Gambling revenues were up nearly 4.5 percent in 2019 over 2018, though not everyone was a winner, according to figures released by the Pennsylvania Gaming Control Board Thursday.
Betters plunked down more than $3.4 billion last year across the state’s 12 casinos and video gaming terminals operated by other vendors, up 4.47 percent from the $3.2 billion spent in 2018.
Valley Forge Casino Resort saw the biggest year-over-year gains with $165,838,502 in revenues compared to $129,516,848 a year ago, a 28 percent jump. Rivers Casino Pittsburgh and Rivers Casino Philadelphia also both saw revenues up 9.34 percent and 11.90 percent for the year, respectively, taking in a combined $731,256,135.
Harrah’s Philadelphia in Chester saw a 3.3 percent dip in overall year-end revenues, down $253,144,701 from $261,728,144 in 2018. Slot machine revenues at the Chester facility were also down $191,392,632 from $200,066,211 in 2018, a 4.3 percent drop, and table games brought in $59,207,100, a 4 percent slump from last year’s $61,661,933.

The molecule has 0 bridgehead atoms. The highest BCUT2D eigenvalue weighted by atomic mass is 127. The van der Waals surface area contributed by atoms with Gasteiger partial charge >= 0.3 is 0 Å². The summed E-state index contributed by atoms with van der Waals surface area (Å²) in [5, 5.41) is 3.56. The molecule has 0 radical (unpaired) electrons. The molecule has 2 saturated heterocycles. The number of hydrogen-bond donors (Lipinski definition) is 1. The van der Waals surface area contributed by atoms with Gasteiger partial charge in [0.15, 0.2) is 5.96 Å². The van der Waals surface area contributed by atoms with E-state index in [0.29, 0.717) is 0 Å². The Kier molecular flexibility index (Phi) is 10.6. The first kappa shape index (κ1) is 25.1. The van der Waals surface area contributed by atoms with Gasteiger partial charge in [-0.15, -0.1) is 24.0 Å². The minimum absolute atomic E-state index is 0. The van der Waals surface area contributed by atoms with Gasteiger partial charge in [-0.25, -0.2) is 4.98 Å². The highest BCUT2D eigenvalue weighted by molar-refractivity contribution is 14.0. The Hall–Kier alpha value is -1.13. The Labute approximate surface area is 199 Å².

Slots revenues were about even statewide for 2018 and 2019 at $2.3 billion, while table games rallied 2.8 percent to end the year at $903,594,181, up from $878,796,174 in 2018.
Sports wagering proved extremely popular in its first full calendar year with a total $1,490,167,110 worth of bets made in person and online, resulting in revenues of $84,112,967 and taxes to the state of $30,280,668. Harrah’s saw $29,086,252 worth of sports wagering with revenues of $2,544,969.
Truck stop gambling at video game terminals also took in more than $24 million worth of wagers at 100 machines in 20 locations, paying out more than $22 million and generating $2,329,540 in revenues. Fantasy sports revenues were also up nearly 70 percent in 2019 with $25,872,124 in revenues versus $15,309,615 in 2018.
The total tax revenue for the state generated by all forms of gambling and fantasy contests last year was $1,415,879,539, up $35,422,757 from $1,380,456,782 in 2018.